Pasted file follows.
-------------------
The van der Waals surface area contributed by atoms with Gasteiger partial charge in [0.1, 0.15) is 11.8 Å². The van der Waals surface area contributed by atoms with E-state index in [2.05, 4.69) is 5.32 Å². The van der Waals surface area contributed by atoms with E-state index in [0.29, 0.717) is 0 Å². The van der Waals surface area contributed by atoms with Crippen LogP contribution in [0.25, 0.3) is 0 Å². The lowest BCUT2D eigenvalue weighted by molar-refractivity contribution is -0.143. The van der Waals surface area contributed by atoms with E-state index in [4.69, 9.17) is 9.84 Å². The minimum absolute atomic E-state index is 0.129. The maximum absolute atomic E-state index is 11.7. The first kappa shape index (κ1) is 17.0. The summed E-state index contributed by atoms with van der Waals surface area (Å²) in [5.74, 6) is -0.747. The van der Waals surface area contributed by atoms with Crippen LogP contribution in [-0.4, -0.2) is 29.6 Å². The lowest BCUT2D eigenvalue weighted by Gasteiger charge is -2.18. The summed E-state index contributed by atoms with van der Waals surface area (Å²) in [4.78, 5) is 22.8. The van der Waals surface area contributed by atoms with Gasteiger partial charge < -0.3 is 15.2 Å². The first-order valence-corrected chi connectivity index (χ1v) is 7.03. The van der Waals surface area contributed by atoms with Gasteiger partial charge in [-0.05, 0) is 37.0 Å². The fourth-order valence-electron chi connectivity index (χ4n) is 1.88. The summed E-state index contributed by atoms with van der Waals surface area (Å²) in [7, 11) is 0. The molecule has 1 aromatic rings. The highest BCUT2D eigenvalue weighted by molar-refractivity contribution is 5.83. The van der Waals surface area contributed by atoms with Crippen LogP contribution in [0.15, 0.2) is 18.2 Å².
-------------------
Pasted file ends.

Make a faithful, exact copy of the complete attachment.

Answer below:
The van der Waals surface area contributed by atoms with Gasteiger partial charge in [0.1, 0.15) is 11.8 Å². The van der Waals surface area contributed by atoms with E-state index in [2.05, 4.69) is 5.32 Å². The van der Waals surface area contributed by atoms with E-state index in [0.29, 0.717) is 0 Å². The van der Waals surface area contributed by atoms with Crippen LogP contribution in [0.25, 0.3) is 0 Å². The lowest BCUT2D eigenvalue weighted by molar-refractivity contribution is -0.143. The van der Waals surface area contributed by atoms with E-state index in [4.69, 9.17) is 9.84 Å². The minimum absolute atomic E-state index is 0.129. The maximum absolute atomic E-state index is 11.7. The first kappa shape index (κ1) is 17.0. The summed E-state index contributed by atoms with van der Waals surface area (Å²) in [5.74, 6) is -0.747. The van der Waals surface area contributed by atoms with Crippen LogP contribution in [-0.4, -0.2) is 29.6 Å². The lowest BCUT2D eigenvalue weighted by Gasteiger charge is -2.18. The summed E-state index contributed by atoms with van der Waals surface area (Å²) in [4.78, 5) is 22.8. The van der Waals surface area contributed by atoms with Gasteiger partial charge < -0.3 is 15.2 Å². The first-order valence-corrected chi connectivity index (χ1v) is 7.03. The van der Waals surface area contributed by atoms with Gasteiger partial charge in [-0.05, 0) is 37.0 Å². The fourth-order valence-electron chi connectivity index (χ4n) is 1.88. The summed E-state index contributed by atoms with van der Waals surface area (Å²) in [7, 11) is 0. The molecule has 1 aromatic rings. The highest BCUT2D eigenvalue weighted by molar-refractivity contribution is 5.83. The van der Waals surface area contributed by atoms with Crippen LogP contribution in [0.15, 0.2) is 18.2 Å².